For being free, Find Mii a fine little distraction, something to do every now and then when you notice you have a tag or abundance of Play Coins, but once all the hats are collected, that’ll be it. Maybe via system updates, Nintendo can include new dungeons (and hats!), as well as new puzzles to collect pieces for. Doesn’t seem like a hard thing to do. Plus, I have like 150+ Play Coins just sitting there, collecting (3D)e-dust, waiting to be spent. Let’s keep this going, okay?

Fail to the king, baby, and PR blacklisting ballyhoo

I’ve only ever played a single Duke Nukem title in my entire gaming life, and that was Duke Nukem: Time to Kill, and even then it wasn’t for terribly long as it was just a snippet of the game included on some free demo disc. Think it might’ve been shipped to me thanks to my die-hard subscription to PSM. Can’t remember. Might have to search through boxes later to see if I even still have it. I remember it opening in a strip club, having to fight off piggish cops (literally), and that the titular Duke never ran out of one-liners. He was like a manlier version of Gex that reveled in crude violence and raunchy topics. I was 14 or 15, and even then I didn’t think he was too c0ol. Gex and Bubsy and Blasto were more my style.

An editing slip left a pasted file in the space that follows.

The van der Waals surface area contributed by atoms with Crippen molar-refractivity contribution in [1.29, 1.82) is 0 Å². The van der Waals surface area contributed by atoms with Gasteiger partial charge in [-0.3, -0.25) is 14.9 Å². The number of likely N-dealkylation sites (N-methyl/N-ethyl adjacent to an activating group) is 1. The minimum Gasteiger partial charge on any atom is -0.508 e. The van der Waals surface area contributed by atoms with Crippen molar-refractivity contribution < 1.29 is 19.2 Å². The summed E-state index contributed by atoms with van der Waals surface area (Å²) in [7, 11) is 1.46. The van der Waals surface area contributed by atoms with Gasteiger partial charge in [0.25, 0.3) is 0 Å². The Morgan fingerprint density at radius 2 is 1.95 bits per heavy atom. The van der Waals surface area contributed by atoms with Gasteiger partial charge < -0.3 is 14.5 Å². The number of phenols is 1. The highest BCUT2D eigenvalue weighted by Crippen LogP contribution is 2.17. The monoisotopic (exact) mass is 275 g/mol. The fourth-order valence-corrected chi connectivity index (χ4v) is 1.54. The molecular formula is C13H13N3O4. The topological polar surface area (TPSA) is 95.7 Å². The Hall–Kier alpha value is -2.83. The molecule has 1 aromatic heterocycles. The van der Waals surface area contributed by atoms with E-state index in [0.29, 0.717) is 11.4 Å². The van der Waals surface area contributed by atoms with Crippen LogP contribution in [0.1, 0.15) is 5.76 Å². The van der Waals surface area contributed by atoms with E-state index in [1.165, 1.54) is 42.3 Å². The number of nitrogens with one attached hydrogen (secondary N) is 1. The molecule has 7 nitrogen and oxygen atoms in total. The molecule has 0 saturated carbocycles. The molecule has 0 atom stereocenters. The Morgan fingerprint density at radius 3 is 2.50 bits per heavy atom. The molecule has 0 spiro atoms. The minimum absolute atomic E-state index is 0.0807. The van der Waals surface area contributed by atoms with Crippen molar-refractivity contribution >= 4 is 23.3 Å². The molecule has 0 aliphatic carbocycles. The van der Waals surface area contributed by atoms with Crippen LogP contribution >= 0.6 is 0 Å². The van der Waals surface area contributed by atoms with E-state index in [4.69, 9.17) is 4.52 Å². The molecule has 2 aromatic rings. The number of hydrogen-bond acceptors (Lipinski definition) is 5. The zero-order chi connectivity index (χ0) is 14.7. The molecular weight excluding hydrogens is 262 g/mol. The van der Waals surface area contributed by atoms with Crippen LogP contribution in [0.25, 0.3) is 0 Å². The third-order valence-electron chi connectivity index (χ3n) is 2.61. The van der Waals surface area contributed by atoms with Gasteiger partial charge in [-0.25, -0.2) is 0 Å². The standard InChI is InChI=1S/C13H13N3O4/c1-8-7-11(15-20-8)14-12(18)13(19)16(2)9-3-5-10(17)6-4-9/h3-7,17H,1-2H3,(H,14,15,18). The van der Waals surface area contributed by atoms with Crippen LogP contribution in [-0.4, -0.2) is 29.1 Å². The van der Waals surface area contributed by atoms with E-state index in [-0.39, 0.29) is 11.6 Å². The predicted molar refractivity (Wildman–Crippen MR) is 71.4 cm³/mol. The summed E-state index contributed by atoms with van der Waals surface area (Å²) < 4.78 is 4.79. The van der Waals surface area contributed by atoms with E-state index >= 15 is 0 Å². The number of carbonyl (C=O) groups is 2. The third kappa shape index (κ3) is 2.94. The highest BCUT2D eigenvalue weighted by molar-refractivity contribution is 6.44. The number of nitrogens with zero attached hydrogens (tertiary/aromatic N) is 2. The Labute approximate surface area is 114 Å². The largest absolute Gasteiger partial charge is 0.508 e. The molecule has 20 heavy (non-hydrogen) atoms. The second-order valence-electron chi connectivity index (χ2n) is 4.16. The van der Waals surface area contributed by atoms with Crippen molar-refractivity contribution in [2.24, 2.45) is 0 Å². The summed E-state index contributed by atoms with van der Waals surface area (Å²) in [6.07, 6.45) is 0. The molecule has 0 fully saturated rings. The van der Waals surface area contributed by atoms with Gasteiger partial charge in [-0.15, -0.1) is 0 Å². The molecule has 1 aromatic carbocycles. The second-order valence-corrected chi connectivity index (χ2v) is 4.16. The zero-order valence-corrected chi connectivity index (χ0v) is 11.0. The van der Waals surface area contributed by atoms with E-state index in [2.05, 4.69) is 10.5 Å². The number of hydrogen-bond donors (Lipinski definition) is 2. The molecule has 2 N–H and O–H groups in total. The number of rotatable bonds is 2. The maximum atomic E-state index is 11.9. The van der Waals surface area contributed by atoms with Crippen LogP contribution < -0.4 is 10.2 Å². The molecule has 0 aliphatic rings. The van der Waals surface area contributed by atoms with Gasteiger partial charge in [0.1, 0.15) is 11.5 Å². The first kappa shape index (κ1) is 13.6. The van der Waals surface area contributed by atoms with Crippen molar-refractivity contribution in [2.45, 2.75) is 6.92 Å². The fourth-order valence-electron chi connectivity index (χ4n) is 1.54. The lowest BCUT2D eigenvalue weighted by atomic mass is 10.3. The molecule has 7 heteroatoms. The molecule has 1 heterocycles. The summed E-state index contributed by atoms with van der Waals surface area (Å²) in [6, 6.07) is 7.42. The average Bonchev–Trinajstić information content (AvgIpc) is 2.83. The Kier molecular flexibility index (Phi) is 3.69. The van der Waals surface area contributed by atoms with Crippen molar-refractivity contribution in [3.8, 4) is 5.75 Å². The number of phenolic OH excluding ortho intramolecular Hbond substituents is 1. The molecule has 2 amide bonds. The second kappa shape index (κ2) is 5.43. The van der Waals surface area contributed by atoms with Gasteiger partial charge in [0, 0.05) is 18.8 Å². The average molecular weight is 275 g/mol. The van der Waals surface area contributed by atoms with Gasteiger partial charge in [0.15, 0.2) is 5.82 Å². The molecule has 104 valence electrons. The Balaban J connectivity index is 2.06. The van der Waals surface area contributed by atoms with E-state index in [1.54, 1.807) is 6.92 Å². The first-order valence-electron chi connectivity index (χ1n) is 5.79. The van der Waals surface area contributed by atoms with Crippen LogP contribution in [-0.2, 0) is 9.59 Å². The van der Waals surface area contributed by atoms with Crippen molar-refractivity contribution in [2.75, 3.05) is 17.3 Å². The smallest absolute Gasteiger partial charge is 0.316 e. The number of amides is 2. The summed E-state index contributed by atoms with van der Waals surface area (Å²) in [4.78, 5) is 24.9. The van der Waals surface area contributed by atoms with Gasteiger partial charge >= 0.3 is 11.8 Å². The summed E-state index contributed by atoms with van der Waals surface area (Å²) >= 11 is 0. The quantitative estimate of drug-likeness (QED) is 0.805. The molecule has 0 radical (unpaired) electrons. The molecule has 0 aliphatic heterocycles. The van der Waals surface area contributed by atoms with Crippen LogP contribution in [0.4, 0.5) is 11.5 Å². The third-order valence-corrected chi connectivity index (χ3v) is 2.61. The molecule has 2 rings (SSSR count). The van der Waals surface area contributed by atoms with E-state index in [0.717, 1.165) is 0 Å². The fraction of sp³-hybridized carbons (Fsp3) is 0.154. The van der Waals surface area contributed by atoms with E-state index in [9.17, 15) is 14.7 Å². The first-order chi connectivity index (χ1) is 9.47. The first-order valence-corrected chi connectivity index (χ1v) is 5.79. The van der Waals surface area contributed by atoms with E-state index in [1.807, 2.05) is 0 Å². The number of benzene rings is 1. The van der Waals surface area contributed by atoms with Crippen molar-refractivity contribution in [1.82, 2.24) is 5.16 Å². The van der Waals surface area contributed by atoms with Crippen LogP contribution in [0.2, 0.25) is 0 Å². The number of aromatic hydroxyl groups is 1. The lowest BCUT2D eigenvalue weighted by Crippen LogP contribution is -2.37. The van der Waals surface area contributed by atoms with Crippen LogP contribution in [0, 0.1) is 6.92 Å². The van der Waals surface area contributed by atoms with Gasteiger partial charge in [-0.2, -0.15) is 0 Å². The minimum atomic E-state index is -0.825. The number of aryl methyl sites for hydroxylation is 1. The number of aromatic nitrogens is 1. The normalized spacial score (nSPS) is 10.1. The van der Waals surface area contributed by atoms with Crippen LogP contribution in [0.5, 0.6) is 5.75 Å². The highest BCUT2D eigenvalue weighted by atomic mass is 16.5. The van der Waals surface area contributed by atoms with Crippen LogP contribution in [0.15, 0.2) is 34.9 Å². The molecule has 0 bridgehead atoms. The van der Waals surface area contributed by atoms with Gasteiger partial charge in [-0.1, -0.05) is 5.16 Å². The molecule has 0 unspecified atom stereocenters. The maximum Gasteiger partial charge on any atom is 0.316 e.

And so, while the fact that Duke Nukem Forever, a game long burdened with problems, was finally released this week, I couldn’t care less. It’s getting ripped apart left and right. What’s truly fascinating though is watching the industry unfold as bad reviews pepper the Internet and PR companies get cranky. Take Jim Redner of The Redner Group, a PR company that is trying to promote Duke Nukem Forever. Just the other day, in response to numerous bad reviews, he tweeted the following:

Ah, the distinct scent of blacklisting. It stinks, for sure. And usually, it’s a behind-the-scenes sort of thing in the gaming industry; websites surely get blacklisted all the time, but it’s done with a cold shoulder, a lack of email responses and no more review copies sent over. That sort of thing. Here, however, was a public threat, and Jim Redner quickly saw the error of his ways, delivering an apology:

“I have to apologize to the community. I acted out of pure emotion. I will be sending each of you a private apology. I need to state for the record that 2K had nothing to do with this. I will be calling each of you tomorrow to apologize. Again, I want everyone to know that I was acting on my own. 2K had nothing to do with this. I am so very sorry for what I said.”

Shortly after, The Redner Group was dropped by 2K Games as a representative of their games. Good for them.

In all my many months here at Grinding Down, I’ve only ever been sent one review copy, and that was for Monster Tale. I really enjoyed the game, and I wrote a nice review for it, giving it good praise while still pointing out its flaws. If I had hated the game or thought it to be a pile of monster poo, I would’ve said so, and maybe I might have been blacklisted for such “venom.” Hard to say. The point is, you gotta stay objective and can’t let online bullying and threats of being locked out stop you from doing your job, which, as game journalists, is telling the public whether X game is truly worth $59.99. This is why I trust websites like GiantBomb or smaller gaming blogs over corporate headliners like GameSpot.com and IGN.com; I’d rather someone tell it to me straight than dance the line by upping a review from bad to mediocre because of fear and want of SWAG and cool perks.